Committed to the Commitment


Recently, I heard a famous person say that the reason why his marriage didn’t last was because neither he nor his ex-wife were committed to the commitment of marriage. This blew me away! I’d never heard someone pinpoint the issue in their broken relationship so candidly. There was no blaming, hiding behind excuses or dodging responsibility, just a realization of the truth. Most people that get married, or those that have a deep desire to marry, don’t go into the commitment thinking they won’t remain committed. They go into it with an expectation that feelings and emotions they’ve experienced during the initial stage of their relationship will sustain them through any obstacles, and that these feelings will continue to grow and deepen. Many of us never really think through the possibility or inevitability that our feelings will change, and we need to manage this change in order for the relationship to thrive.

Marriage can be as beautiful and fulfilling as God ordained it to be, but He didn’t create us to be robots, so He won’t overstep or manipulate our feelings and emotions when we’re headed for trouble. This is an area that He’s given us the authority and dominion to govern by walking in the example of Jesus Christ. The reality is that we will make mistakes, and for many of us, our greatest relationship mistakes rests within the realm of our emotions.

We are born with sin in our bodies, and we are born into a sinful world. It is 100% guaranteed that we will have issues at some point. We’ve got some ingrained shortcomings passed down to us through generational sin, and these things can quickly spawn negative habit patterns. They can eventually turn into strongholds as we mature and develop into adults. A whole lot of us are oblivious to this. We don’t think about the impact of entrenched patterns, nor do we think about the emotional fall-out from having someone infringe upon them, or how we will be changed by a person continually posing the threat of triggering something we don’t like.

In Job 3:25, Job said that the thing that he feared most had come upon him. This is a lesson for us, whether we’re interested in marriage or not. Internal sore spots and wounds are ways of describing the condition of what the heart carries. The heart has storage capacity. It’s a treasury; it holds stuff, and sometimes it holds the wrong stuff. Remember when Adam and Eve sinned, and when God asked him about it, Adam said, “It’s the woman you gave me, she made me do it!” Sin ushered in shame. Before they sinned, there was no knowledge of shame and no experience of it. Their sin caused them to have this emotion, because the knowledge of evil was in their hearts and minds. This knowledge opens the door for all kinds of remnants of fear. This is what shame is, it is a derivative of fear.

Adam deflected to Eve because he didn’t want to go to the place of accountability and responsibility. It was painful, and he didn’t want to experience pain. He didn’t want to own the reality that he had violated God’s Word, bowed to the devil, and disappointed Heavenly Father. The darkness of his action was just too heavy for him to deal with. This is how those of us living today handle our baggage as well. Part of our self-preservation tactic is to deflect, blame or lash-out when a nerve is struck so that we don’t have to revisit or touch the sore place in our hearts.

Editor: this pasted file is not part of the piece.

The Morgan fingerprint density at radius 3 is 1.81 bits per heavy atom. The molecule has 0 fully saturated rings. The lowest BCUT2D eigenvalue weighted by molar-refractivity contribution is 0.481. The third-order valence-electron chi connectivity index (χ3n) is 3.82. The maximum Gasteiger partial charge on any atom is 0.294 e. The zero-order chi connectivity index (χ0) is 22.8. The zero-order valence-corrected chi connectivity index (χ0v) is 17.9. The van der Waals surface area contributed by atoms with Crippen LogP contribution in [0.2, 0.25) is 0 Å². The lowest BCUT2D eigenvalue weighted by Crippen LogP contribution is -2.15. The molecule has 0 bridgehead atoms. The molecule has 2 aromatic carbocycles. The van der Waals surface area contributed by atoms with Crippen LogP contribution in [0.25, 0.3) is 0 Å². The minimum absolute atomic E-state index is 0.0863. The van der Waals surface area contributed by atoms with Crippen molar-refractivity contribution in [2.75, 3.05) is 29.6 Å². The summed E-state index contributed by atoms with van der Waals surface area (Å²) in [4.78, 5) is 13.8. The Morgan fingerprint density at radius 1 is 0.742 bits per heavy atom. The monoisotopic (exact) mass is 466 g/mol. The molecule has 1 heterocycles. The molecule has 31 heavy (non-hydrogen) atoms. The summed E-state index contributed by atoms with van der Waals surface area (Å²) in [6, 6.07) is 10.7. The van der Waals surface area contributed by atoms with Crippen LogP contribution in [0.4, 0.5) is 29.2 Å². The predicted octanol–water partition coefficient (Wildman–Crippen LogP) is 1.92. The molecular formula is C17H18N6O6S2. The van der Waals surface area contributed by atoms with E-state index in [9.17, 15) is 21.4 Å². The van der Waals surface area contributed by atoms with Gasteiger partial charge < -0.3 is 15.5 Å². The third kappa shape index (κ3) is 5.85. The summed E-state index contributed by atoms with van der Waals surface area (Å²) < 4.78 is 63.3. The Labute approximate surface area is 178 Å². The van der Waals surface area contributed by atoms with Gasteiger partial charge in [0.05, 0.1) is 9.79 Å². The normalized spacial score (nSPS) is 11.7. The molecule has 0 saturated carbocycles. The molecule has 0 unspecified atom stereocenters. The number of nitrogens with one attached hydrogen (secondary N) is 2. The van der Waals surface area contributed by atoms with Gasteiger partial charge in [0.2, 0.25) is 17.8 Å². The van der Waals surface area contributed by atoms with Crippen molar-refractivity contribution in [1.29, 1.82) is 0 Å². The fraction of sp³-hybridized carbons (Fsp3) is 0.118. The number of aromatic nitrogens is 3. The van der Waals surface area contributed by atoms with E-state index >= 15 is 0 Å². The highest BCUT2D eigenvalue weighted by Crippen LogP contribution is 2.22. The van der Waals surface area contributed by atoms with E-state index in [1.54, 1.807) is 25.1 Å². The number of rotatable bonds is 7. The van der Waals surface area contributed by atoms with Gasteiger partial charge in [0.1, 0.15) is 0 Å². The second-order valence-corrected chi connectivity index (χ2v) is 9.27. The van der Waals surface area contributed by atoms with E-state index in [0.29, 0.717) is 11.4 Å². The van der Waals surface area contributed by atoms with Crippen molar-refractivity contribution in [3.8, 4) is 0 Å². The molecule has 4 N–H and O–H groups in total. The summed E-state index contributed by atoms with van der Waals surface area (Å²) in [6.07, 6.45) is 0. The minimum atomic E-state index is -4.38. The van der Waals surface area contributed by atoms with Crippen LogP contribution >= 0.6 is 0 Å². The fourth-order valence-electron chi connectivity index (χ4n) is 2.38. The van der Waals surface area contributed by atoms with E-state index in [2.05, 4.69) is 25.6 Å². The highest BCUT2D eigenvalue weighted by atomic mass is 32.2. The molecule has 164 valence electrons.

This is one of the reasons God gives single people that are praying to be married a good bit of time these days prior to marriage. He wants us to deal with some of the issues that might hinder us from choosing the destiny partner He has ordained. Many of us are raised with values that don’t lend themselves to accepting responsibility and acknowledging our stuff. We don’t surrender it to the Lord Jesus Christ. Instead, we cover it up and make excuses. God has commanded that we renew our minds to the mind of Christ. This means cultivating a different way of viewing and dealing with remnants of fear.

Ephesians 5:33(NLT) tells us, “So again I say, each man must love his wife as he loves himself, and the wife must respect her husband.” A good friend of mine gave me some really good advice that will help keep God’s command in Ephesians 5:33. She said “Keep God at the center of your union, love on each other as much as possible, and don’t sweat the small stuff.” It takes prayer and a willingness to follow the leadership of the Holy Spirit to come to a place in our walk in Christ where we don’t sweat the small stuff.

When two people become one, a process takes place. You just don’t get married one day and have your oneness solidified in your hearts and minds the next. You have to go through some ups and downs in life together, so that your commitment and faith in God is purified by the fire. The reality is that it’s possible and likely that your partner will hurt you in ways you can’t begin to imagine from where you’re standing today. They will know you best, and also know your most vulnerable places. Those places where fear is hiding out will be exposed in a marriage. It ain’t pretty, but we must be anchored in our commitment to God and be willing to allow His love to fill the place where hurt and fear resided. If we’re obedient, our commitment to Him will strengthen our marriages through challenging times.■

Scripture quotations marked (NLT) are taken from the Holy Bible, New Living Translation, copyright © 1996. Used by permission of Tyndale House Publishers, Inc., Wheaton, Illinois 60189. All rights reserved.

“Committed to the Commitment”, written for findchristianman.wordpress.com. Copyright©2020. All rights reserved. All done to the glory of God through Jesus Christ, our Lord!


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